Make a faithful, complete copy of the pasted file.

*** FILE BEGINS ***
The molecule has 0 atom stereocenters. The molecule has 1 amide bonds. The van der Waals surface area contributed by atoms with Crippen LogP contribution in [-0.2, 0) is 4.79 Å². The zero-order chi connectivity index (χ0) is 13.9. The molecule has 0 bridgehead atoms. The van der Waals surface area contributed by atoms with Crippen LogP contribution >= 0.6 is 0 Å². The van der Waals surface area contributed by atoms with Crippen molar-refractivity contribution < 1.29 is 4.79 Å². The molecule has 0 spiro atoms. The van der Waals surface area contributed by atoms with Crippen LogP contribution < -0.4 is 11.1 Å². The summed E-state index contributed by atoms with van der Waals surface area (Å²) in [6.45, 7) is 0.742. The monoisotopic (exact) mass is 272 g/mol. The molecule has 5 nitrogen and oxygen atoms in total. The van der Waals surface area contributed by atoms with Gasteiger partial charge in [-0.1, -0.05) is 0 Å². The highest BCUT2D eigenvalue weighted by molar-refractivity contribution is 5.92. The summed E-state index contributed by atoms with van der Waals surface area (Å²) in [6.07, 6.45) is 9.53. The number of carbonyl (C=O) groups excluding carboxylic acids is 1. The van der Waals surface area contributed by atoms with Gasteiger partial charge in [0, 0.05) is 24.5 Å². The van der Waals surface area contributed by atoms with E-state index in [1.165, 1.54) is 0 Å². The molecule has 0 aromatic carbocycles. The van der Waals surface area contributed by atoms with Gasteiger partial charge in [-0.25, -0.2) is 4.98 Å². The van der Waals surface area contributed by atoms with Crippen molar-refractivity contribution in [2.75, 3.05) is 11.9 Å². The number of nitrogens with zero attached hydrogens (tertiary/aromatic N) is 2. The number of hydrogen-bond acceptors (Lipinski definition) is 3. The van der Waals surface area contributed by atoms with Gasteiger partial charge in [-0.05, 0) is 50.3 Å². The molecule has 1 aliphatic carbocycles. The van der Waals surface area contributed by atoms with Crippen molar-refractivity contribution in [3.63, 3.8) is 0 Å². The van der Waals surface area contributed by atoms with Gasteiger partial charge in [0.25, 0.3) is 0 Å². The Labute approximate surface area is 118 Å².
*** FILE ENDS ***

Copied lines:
The molecule has 0 atom stereocenters. The molecule has 1 amide bonds. The van der Waals surface area contributed by atoms with Crippen LogP contribution in [-0.2, 0) is 4.79 Å². The zero-order chi connectivity index (χ0) is 13.9. The molecule has 0 bridgehead atoms. The van der Waals surface area contributed by atoms with Crippen LogP contribution >= 0.6 is 0 Å². The van der Waals surface area contributed by atoms with Crippen molar-refractivity contribution < 1.29 is 4.79 Å². The molecule has 0 spiro atoms. The van der Waals surface area contributed by atoms with Crippen LogP contribution < -0.4 is 11.1 Å². The summed E-state index contributed by atoms with van der Waals surface area (Å²) in [6.45, 7) is 0.742. The monoisotopic (exact) mass is 272 g/mol. The molecule has 5 nitrogen and oxygen atoms in total. The van der Waals surface area contributed by atoms with Gasteiger partial charge in [-0.1, -0.05) is 0 Å². The highest BCUT2D eigenvalue weighted by molar-refractivity contribution is 5.92. The summed E-state index contributed by atoms with van der Waals surface area (Å²) in [6.07, 6.45) is 9.53. The number of carbonyl (C=O) groups excluding carboxylic acids is 1. The van der Waals surface area contributed by atoms with Gasteiger partial charge in [0, 0.05) is 24.5 Å². The van der Waals surface area contributed by atoms with E-state index in [1.165, 1.54) is 0 Å². The molecule has 0 aromatic carbocycles. The van der Waals surface area contributed by atoms with Gasteiger partial charge in [-0.25, -0.2) is 4.98 Å². The van der Waals surface area contributed by atoms with Crippen molar-refractivity contribution in [2.75, 3.05) is 11.9 Å². The number of nitrogens with zero attached hydrogens (tertiary/aromatic N) is 2. The number of hydrogen-bond acceptors (Lipinski definition) is 3. The van der Waals surface area contributed by atoms with Gasteiger partial charge in [-0.05, 0) is 50.3 Å². The molecule has 1 aliphatic carbocycles. The van der Waals surface area contributed by atoms with Crippen molar-refractivity contribution in [3.63, 3.8) is 0 Å². The van der Waals surface area contributed by atoms with Gasteiger partial charge in [0.25, 0.3) is 0 Å². The Labute approximate surface area is 118 Å².